Sun, 18 Aug 2019 03:00:00 -0400
  • India reimposes movement curbs on parts of Kashmir's main city after clashes

    Indian authorities reimposed restrictions on movement in major parts of Kashmir's biggest city, Srinagar, on Sunday after violent overnight clashes between residents and police in which dozens were injured, two senior officials and eyewitnesses said. Two senior government officials told Reuters that at least two dozen people were admitted to hospitals with pellet injuries after violent clashes broke out in the old city on Saturday night. Representatives in the Jammu and Kashmir government in Srinagar and the federal government in New Delhi did not immediately return calls asking about the latest clampdown or seeking an assessment of the number of injuries and clashes.

    Sun, 18 Aug 2019 02:46:26 -0400
  • Plane crashes into home in upstate New York, killing 1 on board and 1 on ground news

    Two people are dead after a small plane crashed into a home in upstate New York on Saturday. There were three people on board the plane, according to the Federal Aviation Administration, and three people in the house, New York State Police Capt. Paul DeQuarto said. "The aircraft departed from Republic Airport in Farmingdale, N.Y., and was headed to Sky Acres Airport in LaGrangeville, N.Y.,” a statement from the FAA said.

    Sun, 18 Aug 2019 02:42:00 -0400
  • Peace with whom? After blast, enraged Afghans question talks

    Outraged Afghans questioned on Sunday the point of negotiations with the Taliban aimed at getting U.S. troops to leave and ending the war, after 63 people were killed in a suicide bomb attack on a wedding reception in the capital, Kabul. A suicide bomber blew himself up late on Saturday in a packed wedding hall, bringing new carnage to a country plagued by decades of violence. The Taliban denied responsibility for the blast at a west Kabul wedding hall in a minority Shi'ite neighbourhood, and condemned it.

    Sun, 18 Aug 2019 02:27:37 -0400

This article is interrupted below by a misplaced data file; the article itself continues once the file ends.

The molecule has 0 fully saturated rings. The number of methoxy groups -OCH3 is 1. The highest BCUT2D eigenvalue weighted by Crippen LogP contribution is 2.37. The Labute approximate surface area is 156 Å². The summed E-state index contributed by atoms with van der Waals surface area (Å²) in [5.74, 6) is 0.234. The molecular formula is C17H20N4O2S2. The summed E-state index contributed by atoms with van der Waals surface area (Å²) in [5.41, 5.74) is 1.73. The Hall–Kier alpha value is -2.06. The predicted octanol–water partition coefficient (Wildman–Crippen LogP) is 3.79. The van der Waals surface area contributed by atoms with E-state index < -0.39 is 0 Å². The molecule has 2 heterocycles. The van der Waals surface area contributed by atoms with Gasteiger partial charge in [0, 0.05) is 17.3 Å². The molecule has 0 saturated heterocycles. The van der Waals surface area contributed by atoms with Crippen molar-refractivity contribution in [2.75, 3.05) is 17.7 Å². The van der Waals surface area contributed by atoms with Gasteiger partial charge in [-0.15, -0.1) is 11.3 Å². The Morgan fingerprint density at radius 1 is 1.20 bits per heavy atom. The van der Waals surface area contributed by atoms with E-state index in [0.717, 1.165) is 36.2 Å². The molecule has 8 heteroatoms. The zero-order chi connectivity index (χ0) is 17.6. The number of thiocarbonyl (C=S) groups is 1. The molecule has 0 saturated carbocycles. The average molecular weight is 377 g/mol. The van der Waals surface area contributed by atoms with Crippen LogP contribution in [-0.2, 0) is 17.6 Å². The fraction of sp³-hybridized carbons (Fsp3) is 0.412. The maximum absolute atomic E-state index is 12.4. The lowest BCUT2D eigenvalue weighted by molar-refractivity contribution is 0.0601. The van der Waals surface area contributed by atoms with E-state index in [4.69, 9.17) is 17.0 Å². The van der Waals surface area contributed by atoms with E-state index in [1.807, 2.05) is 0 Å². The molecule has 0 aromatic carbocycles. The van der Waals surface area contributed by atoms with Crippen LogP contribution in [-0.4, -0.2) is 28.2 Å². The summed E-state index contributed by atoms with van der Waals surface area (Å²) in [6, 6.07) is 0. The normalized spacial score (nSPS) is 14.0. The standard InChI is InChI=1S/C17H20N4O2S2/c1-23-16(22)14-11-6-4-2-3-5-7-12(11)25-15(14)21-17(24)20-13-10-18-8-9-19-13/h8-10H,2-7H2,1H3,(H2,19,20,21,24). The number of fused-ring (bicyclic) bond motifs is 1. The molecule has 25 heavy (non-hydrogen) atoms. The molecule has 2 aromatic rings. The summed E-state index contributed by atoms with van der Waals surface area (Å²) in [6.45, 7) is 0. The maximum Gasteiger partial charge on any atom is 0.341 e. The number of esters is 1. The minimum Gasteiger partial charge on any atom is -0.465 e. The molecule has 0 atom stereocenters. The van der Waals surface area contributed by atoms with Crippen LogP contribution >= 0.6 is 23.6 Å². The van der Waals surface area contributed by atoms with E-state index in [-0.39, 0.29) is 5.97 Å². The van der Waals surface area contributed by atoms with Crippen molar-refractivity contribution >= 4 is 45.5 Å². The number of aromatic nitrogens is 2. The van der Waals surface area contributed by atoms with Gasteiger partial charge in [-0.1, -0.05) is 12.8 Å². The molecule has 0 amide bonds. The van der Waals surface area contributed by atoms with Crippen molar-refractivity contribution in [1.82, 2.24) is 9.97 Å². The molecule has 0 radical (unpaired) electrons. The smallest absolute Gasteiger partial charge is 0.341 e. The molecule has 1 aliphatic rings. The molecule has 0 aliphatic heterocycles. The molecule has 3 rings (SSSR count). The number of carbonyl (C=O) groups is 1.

• Afghan president says Taliban can't escape blame for deadly bombing

    Afghan President Ashraf Ghani said on Sunday the Taliban could not escape blame for a "barbaric" suicide bomb attack on a wedding hall in the capital, Kabul, that killed 63 people. "The Taliban cannot absolve themselves of blame for they provide platform for terrorists," Ghani said in a post on Twitter.

    Sun, 18 Aug 2019 02:16:16 -0400
  • Explosion at wedding in Afghanistan kills 63 and injures 182 news

    An explosion at a wedding hall in the city of Kabul has killed 63 people and wounded 182, according Nasrat Rahimi, spokesperson for the Afghanistan Ministry of Interior Affairs. The blast happened at the Dubai City Wedding Hall in western Kabul as it was packed with revelers enjoying a wedding, many of whom were women and children. The cause of the explosion remains unknown, but it took place in a part of Kabul where many people of the Shiite Hazara community call home.

    Sun, 18 Aug 2019 02:14:32 -0400
  • Doctors say new rule will mean sicker immigrants news

    Doctors and public health experts warn of poor health and rising costs they say will come from sweeping Trump administration changes that would deny green cards to many immigrants who use Medicaid, as well as food stamps and other forms of public assistance. Some advocates say they're already seeing the fallout even before the complex 837-page rule takes effect in October.

    Sun, 18 Aug 2019 02:09:35 -0400
  • Israeli military fires on militants at Gaza border, Palestinians say three killed

    JERUSALEM/GAZA - Israeli forces opened fire at a group of Palestinian gunmen as they tried to cross the Gaza border, the military said on Sunday and Palestinian health officials said three of the men were killed. "A short while ago, IDF (Israel Defence Forces) troops spotted a number of armed suspects adjacent to the security fence in the northern Gaza Strip.

    Sun, 18 Aug 2019 01:32:32 -0400
  • Hong Kong braces for mass anti-government rally

    Hong Kong braced for a major anti-government rally planned for Sunday after an unusually calm Saturday night in what has been a summer of violent protests in the Asian financial hub. Demonstrations have lost some intensity since the ugly scenes witnessed during the protesters' occupation of the city's airport earlier in the past week, and Sunday's rally could show whether the movement still has broad-based support. No tear gas was fired on Saturday night during a brief standoff between police and protesters outside a police station in the Mong Kok district - which was noteworthy after the increasingly violent confrontations in the last 11 weeks.

    Sun, 18 Aug 2019 01:11:54 -0400
  • Small plane crashes into house near Poughkeepsie, killing 2